The many stages of grief

Walking through the picturesque village of Port Sunlight on the Wirral, I noticed a well-dressed elderly man wearing a suit and tie, plus waistcoat and jacket, he was also walking his dog, this image portrayed a proud man, still enjoying life in beautiful surroundings, but today, I am visiting my terminally ill father, this historic village serves only to remind me of decreasing life.

My father is now very frail and at 74, is almost unrecognisable, even from 5 years ago when he would regularly drive his little car to Crosby with his friends or go to garden centres, an opportunity to leave the house and enjoy his retirement. But 5 years ago, my father was diagnosed with prostate cancer, I distinctly remember at the time the nurse commented “you are more likely to die of old age”, but 74 isn’t old. 74 is the new 60, or even younger. My father has received all the usual treatments, particularly chemotherapy, which side-lined him for weeks at a time, resulting in a lack of appetite and eventually rapid weight loss. A few weeks ago, not long after my father was informed he was not allowed to drive any more, the consultants at the Linda McCartney centre in Liverpool, informed my six and a half stone father, that he wasn’t going to receive any more treatment for his cancer, another devastating blow, not entirely unexpected, but weakened his mental state rapidly.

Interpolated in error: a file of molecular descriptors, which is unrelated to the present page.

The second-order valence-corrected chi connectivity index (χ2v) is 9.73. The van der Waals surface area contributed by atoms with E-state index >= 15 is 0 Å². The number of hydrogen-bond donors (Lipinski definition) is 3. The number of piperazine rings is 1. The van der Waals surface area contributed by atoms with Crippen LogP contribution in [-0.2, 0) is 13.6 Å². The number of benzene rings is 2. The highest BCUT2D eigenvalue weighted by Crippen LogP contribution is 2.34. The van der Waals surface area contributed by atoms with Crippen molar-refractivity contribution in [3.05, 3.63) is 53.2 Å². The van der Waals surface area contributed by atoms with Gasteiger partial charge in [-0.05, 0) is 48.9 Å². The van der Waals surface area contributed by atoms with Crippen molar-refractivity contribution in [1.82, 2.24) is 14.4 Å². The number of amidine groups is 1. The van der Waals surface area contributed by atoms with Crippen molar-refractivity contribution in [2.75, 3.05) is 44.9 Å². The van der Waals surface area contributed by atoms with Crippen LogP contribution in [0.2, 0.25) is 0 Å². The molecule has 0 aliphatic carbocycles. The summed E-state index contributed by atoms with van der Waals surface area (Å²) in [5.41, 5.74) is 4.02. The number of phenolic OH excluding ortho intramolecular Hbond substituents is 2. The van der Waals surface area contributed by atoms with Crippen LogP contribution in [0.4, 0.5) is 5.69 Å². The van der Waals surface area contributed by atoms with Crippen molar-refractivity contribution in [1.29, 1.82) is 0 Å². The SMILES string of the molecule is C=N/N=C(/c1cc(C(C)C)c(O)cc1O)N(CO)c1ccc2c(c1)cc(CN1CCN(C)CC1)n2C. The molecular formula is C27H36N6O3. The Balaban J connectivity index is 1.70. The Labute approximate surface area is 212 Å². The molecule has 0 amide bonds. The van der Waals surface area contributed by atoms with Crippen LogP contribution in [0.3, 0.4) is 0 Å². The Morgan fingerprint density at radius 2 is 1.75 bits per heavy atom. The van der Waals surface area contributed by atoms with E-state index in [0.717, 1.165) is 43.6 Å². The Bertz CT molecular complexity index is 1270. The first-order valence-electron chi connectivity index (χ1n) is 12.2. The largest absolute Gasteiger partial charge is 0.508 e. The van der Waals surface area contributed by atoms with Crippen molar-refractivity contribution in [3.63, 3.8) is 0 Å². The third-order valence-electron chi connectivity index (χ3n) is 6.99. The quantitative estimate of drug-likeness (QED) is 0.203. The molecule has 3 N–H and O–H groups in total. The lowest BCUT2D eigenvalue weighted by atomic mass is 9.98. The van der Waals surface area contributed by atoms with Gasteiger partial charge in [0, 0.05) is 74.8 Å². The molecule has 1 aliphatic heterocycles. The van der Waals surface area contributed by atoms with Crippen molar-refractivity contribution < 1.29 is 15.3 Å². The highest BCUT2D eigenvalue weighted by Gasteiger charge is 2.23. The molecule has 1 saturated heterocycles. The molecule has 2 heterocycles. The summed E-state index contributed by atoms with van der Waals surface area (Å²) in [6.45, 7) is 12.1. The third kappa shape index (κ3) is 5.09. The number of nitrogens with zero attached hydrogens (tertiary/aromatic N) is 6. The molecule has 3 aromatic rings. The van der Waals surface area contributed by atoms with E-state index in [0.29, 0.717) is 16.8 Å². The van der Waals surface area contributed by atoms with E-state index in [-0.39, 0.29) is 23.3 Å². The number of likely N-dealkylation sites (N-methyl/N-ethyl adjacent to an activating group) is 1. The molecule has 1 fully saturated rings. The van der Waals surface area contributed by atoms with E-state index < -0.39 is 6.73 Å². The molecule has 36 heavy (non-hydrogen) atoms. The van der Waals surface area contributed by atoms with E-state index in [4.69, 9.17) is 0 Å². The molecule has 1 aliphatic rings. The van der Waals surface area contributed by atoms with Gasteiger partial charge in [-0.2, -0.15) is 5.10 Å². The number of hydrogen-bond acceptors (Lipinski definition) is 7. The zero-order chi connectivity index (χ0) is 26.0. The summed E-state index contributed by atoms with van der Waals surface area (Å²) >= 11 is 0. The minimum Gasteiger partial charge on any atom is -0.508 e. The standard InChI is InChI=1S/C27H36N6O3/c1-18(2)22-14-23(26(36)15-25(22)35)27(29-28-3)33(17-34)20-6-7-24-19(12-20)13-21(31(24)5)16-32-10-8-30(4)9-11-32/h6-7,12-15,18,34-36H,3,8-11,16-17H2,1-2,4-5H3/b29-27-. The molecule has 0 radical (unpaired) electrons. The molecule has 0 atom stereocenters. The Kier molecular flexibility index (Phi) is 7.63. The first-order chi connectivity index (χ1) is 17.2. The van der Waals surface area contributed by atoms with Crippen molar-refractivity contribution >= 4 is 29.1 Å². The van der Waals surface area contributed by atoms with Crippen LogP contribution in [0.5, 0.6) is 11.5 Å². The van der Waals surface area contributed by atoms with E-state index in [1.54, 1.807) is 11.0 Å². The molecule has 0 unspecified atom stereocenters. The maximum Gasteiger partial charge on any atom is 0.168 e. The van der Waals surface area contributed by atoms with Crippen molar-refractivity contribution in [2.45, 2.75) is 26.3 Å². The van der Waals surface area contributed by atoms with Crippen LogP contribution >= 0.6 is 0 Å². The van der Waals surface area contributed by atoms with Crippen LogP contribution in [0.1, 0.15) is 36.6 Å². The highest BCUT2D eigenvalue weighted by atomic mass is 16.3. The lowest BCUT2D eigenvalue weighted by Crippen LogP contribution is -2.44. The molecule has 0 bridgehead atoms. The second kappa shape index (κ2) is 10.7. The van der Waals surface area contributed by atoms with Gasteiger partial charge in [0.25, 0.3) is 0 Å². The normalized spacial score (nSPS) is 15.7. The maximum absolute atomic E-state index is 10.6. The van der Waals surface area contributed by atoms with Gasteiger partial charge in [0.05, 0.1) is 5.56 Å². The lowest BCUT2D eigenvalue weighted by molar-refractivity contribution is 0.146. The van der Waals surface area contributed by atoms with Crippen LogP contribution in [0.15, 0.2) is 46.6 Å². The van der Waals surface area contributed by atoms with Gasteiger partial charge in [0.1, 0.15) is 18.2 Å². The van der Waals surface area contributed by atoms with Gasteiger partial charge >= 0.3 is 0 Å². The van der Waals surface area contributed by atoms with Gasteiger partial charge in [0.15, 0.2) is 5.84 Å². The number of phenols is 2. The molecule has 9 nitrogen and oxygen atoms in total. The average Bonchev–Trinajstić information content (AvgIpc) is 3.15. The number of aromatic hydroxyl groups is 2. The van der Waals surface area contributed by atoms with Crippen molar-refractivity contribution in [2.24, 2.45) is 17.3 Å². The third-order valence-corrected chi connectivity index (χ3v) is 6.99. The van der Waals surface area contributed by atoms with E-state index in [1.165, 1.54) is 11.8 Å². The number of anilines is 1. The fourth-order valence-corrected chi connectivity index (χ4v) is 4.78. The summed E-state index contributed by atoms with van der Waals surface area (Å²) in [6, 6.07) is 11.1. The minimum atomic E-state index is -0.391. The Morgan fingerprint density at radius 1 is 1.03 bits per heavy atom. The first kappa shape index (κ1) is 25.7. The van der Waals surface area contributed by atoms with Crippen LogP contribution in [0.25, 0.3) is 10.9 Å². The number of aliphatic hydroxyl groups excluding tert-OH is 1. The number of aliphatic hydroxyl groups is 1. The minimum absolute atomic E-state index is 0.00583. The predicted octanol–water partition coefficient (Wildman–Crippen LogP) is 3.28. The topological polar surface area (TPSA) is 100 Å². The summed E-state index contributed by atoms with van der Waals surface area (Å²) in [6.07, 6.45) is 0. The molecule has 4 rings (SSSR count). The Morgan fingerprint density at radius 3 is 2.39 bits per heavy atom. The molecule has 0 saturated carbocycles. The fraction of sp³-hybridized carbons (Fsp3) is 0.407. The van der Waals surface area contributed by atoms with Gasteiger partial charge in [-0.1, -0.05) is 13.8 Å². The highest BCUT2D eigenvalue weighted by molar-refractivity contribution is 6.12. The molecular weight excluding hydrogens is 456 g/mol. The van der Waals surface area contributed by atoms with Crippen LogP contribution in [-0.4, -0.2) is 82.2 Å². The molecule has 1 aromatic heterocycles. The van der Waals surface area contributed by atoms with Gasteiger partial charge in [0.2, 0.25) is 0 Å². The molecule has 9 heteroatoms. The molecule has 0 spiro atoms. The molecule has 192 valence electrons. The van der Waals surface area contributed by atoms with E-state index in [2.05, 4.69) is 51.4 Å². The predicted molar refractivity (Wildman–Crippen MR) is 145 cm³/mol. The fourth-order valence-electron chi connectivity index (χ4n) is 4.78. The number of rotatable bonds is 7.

Today, my father sits alone in his room in the nursing home in Port Sunlight, becoming more forgetful and confused, I don’t know if he is waiting to die, but the life is slowly fading from his weak body and fragile mind, a process that my father would rather increase quickly in my opinion. Visiting with me today was my father’s cousin, who could not restrain her tears once my father had left his room, the tears continued over a cup of tea in a small but quaint cafe opposite the train station and that is the grieving process regarding cancer.

Grief arrives in stages, from the initial confirmation that you have cancer, that chemotherapy has not been successful, being diagnosed as terminally ill and going to a nursing home because you are unable to care for yourself, then becoming forgetful and confused and suffering a lack of dignity as you need assistance in all aspects of your decreasing life.

The many acts of grief, the show needs to end. I prayed to God to release my dying Mother from her pain, I just hope that God shows my Father can the same grace he gave to her, so they can be reunited once again, free from pain and smiling, then the final stage of grief will start again.

Kevin Lea-2nd September 2016

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3 comments

  1. This is a very well written piece, evocative but not overly sentimental. The emotion, which runs right trough the piece, is contained and comes across all the stronger for it. I’ve heard it read out loud, and have gained more from reading it myself. Now, I look forward to hearing it read in the author’s voice again. Well done, Kevin.

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  2. Yes it was quite an emotional experience to hear it almost unsaid funeral oration or eulogy were we heap praise on our dearly departed friends or relatives like the recent celebration of Stan ambrose recent events more people who in normal life might not speak or go in the same room came together to mourn this is the power of words rendered more so when spoke like spells of warlocks and wizards there emotive energy comes from the vehicle an empty one resonates the most

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